CEB Blog

Regardless of the subject matter and whether it’s a criminal or civil issue, these four tips will help you draft the strongest brief possible. 1. Shorter is better. Judges must read many legal papers every day, so they like short briefs. Make your points in simple declarative sentences followed by citations of authority. Don’t allow your important points to be lost in an unnecessarily long brief. On the other hand, make sure to give enough…
When parents are considering whom to designate as successor trustee to administer their trust upon their death, they often consider making their adult children cotrustees. This may eliminate the parents’ stress of choosing among their children, but it often creates other stress for the children who are designated. It’s generally well-intentioned, but often a bad idea. Unless otherwise provided in the trust instrument, a power vested in two or more cotrustees may be exercised only…
Regardless of whether you go with the noticed motion procedure or the alternative writ procedure, when initiating a writ proceeding in superior court you start with a writ petition. Here’s how you draft one. Follow the general format rules. Writ petitions must comply with the rules of court generally governing the format of papers presented for filing (see Cal Rules of Ct 2.10, 2.100–2.119) as well as the rules specifically governing the format of…
Creating a blog to promote your law practice can be cheap in terms of money— you can start a free blog on sites like WordPress—but expensive in terms of your time and effort. Before starting a blog, be sure you have organizational support and time to maintain it. And then review these tips to make it a success. Start a focused blog and stick with your focus. Think about your audience and tailor the information…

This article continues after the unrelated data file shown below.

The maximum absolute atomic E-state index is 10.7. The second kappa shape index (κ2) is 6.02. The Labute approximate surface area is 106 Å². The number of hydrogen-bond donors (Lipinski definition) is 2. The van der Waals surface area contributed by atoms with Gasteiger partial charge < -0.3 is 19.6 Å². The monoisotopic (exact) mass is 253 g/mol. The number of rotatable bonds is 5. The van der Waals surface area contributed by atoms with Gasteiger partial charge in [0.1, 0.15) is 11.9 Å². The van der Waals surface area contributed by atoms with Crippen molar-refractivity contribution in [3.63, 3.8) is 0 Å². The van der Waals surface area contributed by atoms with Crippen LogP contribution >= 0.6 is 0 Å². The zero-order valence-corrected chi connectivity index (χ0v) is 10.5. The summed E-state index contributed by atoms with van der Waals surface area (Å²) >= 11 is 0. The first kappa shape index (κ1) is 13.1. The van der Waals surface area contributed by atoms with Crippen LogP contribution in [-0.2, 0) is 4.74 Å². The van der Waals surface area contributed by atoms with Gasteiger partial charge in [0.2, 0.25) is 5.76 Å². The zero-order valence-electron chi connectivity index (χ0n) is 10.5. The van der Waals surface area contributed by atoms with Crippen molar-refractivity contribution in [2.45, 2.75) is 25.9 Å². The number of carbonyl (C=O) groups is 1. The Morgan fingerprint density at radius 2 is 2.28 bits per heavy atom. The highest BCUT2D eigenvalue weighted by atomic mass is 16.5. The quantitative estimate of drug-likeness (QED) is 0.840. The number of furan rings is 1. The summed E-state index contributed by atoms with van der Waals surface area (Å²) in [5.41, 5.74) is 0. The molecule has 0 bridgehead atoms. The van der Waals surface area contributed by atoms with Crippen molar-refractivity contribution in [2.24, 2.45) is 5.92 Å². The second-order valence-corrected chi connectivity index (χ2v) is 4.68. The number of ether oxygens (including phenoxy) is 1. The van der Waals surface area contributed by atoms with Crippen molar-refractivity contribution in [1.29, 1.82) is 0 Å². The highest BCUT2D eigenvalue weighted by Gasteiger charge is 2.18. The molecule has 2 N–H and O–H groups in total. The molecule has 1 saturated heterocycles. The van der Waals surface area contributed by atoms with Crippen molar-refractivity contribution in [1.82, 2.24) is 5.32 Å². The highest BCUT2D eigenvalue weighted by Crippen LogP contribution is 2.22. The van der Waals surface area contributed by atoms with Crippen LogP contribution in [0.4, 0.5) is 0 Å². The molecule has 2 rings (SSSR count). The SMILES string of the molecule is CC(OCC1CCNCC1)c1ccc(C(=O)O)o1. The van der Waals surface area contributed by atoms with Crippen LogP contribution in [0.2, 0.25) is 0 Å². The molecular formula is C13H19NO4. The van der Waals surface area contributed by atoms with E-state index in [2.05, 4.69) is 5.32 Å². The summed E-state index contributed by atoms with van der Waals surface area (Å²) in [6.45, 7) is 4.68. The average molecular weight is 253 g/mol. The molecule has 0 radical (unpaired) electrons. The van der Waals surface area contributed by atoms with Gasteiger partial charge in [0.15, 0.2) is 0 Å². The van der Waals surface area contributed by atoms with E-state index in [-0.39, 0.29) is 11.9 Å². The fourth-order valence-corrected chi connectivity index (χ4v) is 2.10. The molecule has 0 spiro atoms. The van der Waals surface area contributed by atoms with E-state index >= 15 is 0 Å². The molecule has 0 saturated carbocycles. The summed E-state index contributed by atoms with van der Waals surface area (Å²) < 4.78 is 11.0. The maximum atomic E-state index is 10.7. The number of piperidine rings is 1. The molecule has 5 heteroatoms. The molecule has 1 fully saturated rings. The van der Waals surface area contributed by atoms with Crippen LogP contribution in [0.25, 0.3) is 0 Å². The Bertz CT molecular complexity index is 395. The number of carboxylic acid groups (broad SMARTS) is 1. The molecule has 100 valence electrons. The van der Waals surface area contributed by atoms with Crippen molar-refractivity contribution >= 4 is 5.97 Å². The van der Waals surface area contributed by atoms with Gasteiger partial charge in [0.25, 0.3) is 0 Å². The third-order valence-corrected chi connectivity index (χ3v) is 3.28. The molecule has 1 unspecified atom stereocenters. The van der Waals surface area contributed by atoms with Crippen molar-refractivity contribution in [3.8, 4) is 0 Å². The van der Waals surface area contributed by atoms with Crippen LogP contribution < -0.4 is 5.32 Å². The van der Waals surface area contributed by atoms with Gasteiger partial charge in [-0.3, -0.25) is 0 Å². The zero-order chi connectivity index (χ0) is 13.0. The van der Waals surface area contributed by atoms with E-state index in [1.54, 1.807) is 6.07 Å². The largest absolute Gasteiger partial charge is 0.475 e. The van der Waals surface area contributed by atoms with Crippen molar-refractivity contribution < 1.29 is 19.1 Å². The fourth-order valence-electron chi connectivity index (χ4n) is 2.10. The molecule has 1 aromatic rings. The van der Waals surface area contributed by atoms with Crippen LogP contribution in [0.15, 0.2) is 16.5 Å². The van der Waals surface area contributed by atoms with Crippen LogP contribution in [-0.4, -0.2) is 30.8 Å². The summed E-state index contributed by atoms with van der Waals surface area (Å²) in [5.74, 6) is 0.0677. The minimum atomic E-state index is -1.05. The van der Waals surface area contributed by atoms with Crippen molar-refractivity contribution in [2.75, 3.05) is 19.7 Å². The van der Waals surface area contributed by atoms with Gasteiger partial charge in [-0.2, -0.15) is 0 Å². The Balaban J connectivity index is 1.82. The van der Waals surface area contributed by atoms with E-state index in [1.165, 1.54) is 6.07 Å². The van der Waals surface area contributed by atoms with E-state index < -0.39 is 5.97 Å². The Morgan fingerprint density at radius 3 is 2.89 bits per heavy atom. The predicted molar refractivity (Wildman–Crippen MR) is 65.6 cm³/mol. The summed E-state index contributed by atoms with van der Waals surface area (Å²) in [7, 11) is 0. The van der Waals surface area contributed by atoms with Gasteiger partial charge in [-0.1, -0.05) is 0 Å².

Dissolving a limited liability company (LLC) when the business is done has some clear benefits, but is the liability exposure worth it? Dissolving has its plusses. Clients usually want to avoid paying the minimum franchise tax of $800 in California, filing tax returns showing “no activity,” and filing the annual reports for an entity that’s no longer conducting business. But these costs need to be balanced against the potential for residual liabilities that may arise…
The attorney taking the deposition usually controls the proceedings. But the best way to take advantage of this control is to hold onto it loosely. The examining attorney controls all of the procedures around depositions, including hiring the reporter, preparing the deposition notice, and asking most, if not all, of the questions. In addition, the examiner sets the pace and tone of the deposition. All of this control provides for inherent advantages, but to realize…
For landlords, the most important provisions in a lease or rental agreement may be those that limit the number of persons occupying the premises and that require tenants to specify their identities. This prevents a tenant’s guests from turning into tenants. But balancing this potential problem with allowing reasonable guest overnight stays requires a carefully considered lease provision. Although CC §798.34 applies only to mobilehome tenancies, residential landlords should use it for guidance: It limits…
Employers generally can’t use an applicant’s age as a hiring criterion without violating California’s Fair Employment and Housing Act (see Govt C §12940(a)) and the federal Age Discrimination in Employment Act of 1967 (29 USC §§621–634). Most employers know this and make sure not to ask about the applicant’s age. But they often ask other questions or include language in a job posting that run afoul of the law. Here are some common traps that…
Once you receive a summary judgment motion filed against your client, you have about two months to file and serve your opposition papers. That sounds like plenty of time, but it may not be sufficient to marshal the evidence you need to oppose the motion. That’s when you need a continuance. If you need more time to oppose the motion, you can ask counsel for the moving party to voluntarily continue the date for the…
Anyone who walks along tree-lined streets knows that tree roots often cause cracks or upheavals in sidewalks. But who’s responsible for the damage they cause when a pedestrian trips over them? Abutting owner has no duty for injuries. Although the responsibility for maintaining public sidewalks rests with the abutting owner, the owner ordinarily isn’t liable to third parties for injuries caused by the sidewalk’s condition. See Williams v Foster (1989) 216 CA3d 510, 522 (property…